Growth Trends for Related Jobs

Can You Collect Unemployment in Minnesota If You Are Fired?

careertrend article image
Ngampol Thongsai/iStock/GettyImages

Minnesota's state legislature created its unemployment insurance program in 1936. The program is administered by the Minnesota Department of Employment and Economic Development. Its purpose is to temporarily replace income for workers who become unemployed "through no fault of their own." Although many states give little guidance about who is eligible for unemployment, Minnesota law is fairly specific about whether a fired worker will be able to collect unemployment benefits.


In order to collect unemployment benefits, you must have become unemployed "through no fault of your own." However, in some circumstances you may still be eligible to collect unemployment benefits even if you are fired for cause. Minnesota law says you may be eligible even if you are fired for poor job performance or if you make an honest mistake on the job. Further, you may also be eligible for benefits if you are fired because you were absent from work because of an illness or injury if you properly notified your employer of the absence.

Employment Misconduct

In Minnesota, you may not be eligible for benefits if you were fired for "employment misconduct." According to the state of Minnesota, "employment misconduct" means actions that show "clearly a serious violation of the standards of behavior the employer has the right to reasonably expect of the employee" or "displays clearly a substantial lack of concern for the employment." Examples of the type of conduct that could make you ineligible for benefits are drug or alcohol use at work, fighting, theft or a pattern of unexcused absences or tardiness.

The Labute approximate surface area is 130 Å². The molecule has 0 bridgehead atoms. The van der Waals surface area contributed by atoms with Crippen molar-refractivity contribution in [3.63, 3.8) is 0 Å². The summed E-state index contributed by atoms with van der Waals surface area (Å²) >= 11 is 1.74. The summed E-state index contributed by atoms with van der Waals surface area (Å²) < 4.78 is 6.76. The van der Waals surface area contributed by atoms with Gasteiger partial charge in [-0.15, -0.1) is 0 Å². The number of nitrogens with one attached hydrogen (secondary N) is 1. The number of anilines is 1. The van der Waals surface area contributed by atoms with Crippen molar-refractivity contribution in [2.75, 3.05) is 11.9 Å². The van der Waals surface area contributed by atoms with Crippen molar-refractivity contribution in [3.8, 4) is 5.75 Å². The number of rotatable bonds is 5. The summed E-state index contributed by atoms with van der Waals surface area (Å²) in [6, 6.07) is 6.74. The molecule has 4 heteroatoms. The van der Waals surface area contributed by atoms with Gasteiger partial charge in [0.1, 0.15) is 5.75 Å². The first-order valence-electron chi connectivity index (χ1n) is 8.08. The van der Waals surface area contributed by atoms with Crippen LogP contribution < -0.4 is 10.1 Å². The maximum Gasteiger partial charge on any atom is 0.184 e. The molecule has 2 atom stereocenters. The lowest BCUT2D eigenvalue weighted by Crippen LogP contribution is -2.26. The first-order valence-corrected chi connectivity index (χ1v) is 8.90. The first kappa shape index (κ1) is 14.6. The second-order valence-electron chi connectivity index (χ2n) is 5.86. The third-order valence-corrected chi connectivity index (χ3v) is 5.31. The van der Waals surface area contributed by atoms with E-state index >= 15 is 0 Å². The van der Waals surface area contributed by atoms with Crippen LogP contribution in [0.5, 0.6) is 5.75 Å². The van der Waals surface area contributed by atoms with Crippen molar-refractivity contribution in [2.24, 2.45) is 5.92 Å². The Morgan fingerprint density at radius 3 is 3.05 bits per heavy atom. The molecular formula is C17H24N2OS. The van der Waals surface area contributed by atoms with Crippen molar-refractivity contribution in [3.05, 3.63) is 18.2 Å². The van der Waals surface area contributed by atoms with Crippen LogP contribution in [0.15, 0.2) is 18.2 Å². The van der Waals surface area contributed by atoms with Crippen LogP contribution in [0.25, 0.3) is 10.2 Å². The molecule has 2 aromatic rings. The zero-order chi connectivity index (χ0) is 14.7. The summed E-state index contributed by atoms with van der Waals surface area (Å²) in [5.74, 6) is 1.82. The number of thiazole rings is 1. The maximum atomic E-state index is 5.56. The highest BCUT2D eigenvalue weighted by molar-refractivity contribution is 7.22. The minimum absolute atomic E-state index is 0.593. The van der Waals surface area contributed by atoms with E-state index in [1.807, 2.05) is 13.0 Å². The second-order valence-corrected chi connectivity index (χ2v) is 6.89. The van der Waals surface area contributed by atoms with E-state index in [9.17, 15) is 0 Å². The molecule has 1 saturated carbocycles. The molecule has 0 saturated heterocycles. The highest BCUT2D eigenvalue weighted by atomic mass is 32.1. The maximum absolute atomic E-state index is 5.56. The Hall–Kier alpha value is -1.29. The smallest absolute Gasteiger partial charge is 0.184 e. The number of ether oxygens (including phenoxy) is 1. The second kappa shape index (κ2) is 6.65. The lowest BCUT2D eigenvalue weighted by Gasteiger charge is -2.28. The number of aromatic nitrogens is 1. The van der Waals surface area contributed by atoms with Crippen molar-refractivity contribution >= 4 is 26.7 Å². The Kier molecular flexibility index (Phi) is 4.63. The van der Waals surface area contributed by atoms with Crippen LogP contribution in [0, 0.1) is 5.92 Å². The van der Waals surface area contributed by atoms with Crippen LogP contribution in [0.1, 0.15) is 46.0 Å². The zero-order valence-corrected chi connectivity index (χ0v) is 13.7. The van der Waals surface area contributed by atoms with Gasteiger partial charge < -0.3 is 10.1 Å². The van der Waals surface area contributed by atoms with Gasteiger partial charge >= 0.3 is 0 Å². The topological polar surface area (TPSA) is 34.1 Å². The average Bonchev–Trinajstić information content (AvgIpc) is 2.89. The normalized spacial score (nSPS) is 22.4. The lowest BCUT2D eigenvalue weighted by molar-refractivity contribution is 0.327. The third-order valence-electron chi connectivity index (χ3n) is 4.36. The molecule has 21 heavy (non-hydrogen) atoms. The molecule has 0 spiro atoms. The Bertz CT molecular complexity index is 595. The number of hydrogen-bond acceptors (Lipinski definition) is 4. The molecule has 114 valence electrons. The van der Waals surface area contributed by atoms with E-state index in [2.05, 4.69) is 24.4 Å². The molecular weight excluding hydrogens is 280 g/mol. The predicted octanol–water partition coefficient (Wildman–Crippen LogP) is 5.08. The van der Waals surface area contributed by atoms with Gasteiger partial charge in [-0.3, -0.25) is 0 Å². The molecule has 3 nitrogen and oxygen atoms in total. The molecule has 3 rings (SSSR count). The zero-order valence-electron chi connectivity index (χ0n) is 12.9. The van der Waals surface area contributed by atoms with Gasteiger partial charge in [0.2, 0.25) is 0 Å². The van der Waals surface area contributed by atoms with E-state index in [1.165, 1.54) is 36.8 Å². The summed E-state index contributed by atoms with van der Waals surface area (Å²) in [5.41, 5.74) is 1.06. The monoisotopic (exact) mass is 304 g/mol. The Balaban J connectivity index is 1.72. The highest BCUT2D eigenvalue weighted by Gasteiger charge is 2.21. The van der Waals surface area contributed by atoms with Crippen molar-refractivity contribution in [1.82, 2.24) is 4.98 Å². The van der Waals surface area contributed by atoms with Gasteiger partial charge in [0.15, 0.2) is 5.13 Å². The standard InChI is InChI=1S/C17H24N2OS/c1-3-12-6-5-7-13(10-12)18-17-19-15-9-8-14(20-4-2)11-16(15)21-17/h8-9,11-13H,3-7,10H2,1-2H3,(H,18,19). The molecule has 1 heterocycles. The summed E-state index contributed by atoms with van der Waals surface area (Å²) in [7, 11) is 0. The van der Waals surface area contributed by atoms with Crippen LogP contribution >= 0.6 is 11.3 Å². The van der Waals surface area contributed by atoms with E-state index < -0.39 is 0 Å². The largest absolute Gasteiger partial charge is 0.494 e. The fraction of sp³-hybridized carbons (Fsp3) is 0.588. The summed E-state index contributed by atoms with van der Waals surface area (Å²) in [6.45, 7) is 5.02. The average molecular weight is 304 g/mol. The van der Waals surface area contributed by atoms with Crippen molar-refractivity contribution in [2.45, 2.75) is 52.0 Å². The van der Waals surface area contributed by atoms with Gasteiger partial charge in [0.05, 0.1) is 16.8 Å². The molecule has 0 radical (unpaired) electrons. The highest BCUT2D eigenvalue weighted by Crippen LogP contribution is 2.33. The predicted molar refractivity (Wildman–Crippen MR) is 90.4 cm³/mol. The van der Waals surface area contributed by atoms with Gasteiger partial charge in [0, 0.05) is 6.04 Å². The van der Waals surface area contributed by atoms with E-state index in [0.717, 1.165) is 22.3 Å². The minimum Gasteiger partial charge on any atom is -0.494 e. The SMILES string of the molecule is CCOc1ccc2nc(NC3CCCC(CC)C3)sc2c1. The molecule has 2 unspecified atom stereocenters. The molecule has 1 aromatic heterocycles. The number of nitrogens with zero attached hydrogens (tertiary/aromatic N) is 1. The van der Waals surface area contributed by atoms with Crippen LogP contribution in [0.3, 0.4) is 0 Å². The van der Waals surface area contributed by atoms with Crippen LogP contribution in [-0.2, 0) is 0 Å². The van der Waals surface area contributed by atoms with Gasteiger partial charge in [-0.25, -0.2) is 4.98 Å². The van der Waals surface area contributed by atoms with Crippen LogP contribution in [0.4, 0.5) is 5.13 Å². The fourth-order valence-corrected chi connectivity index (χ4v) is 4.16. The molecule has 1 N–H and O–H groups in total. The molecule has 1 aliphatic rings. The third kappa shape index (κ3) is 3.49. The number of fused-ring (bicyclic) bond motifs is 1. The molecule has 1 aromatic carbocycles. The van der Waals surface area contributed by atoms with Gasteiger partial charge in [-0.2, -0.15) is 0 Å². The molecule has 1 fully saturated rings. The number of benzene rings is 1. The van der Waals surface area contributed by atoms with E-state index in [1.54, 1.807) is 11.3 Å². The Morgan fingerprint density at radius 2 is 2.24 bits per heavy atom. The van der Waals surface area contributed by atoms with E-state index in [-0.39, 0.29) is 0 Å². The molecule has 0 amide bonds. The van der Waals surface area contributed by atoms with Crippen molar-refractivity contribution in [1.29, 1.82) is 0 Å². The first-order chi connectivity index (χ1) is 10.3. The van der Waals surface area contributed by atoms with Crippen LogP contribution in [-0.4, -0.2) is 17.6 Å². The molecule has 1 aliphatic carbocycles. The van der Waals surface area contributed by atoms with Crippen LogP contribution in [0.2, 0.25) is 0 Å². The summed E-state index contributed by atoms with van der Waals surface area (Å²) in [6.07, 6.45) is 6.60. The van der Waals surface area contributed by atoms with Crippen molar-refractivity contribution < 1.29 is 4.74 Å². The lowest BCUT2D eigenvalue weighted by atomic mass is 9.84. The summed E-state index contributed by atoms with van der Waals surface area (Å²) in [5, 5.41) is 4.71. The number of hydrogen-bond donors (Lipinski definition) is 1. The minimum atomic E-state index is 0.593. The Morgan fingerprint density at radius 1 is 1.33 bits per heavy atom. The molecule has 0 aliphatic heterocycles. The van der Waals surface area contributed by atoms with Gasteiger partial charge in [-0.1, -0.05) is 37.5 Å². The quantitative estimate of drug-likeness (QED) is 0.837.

Aggravated Employment Misconduct

Minnesota has a separate category of conduct for workers who are fired due to more severe actions. If a worker is fired for aggravated employment misconduct, not only is he ineligible to receive benefits, but it may result in a smaller weekly benefit if the worker qualifies for unemployment in the future. Examples of aggravated employment misconduct include abuse of a vulnerable adult, assault, embezzlement and theft of more than $500.

Applying for Benefits

If you are fired from your job in Minnesota, you can apply for unemployment benefits. When you apply for benefits, you will be asked whether you quit voluntarily or were fired. It is best to answer honestly because the state will contact your former employer to verify your version of events. If the state determines that you were fired for misconduct, you will be denied unemployment benefits.


If you are fired and apply for Minnesota unemployment benefits and your request is denied, you can appeal the decision. The first step in the appeal process is a telephone hearing with an unemployment law judge. During the appeal process, it is important that you continue to apply for benefits for each week you are unemployed. This way, you will receive all the benefits you are entitled to if your appeal is successful.

If your appeal is unsuccessful, you may request that the unemployment law judge reconsider. If that request is denied, you can take the case to the Minnesota Court of Appeals.


Melissa Heath has written about insurance, finance, and law-related matters since 2003. She holds a Bachelor of Science degree in finance and a Juris Doctor from the University of Minnesota, and is a licensed attorney in Minnesota.

Photo Credits

Ngampol Thongsai/iStock/GettyImages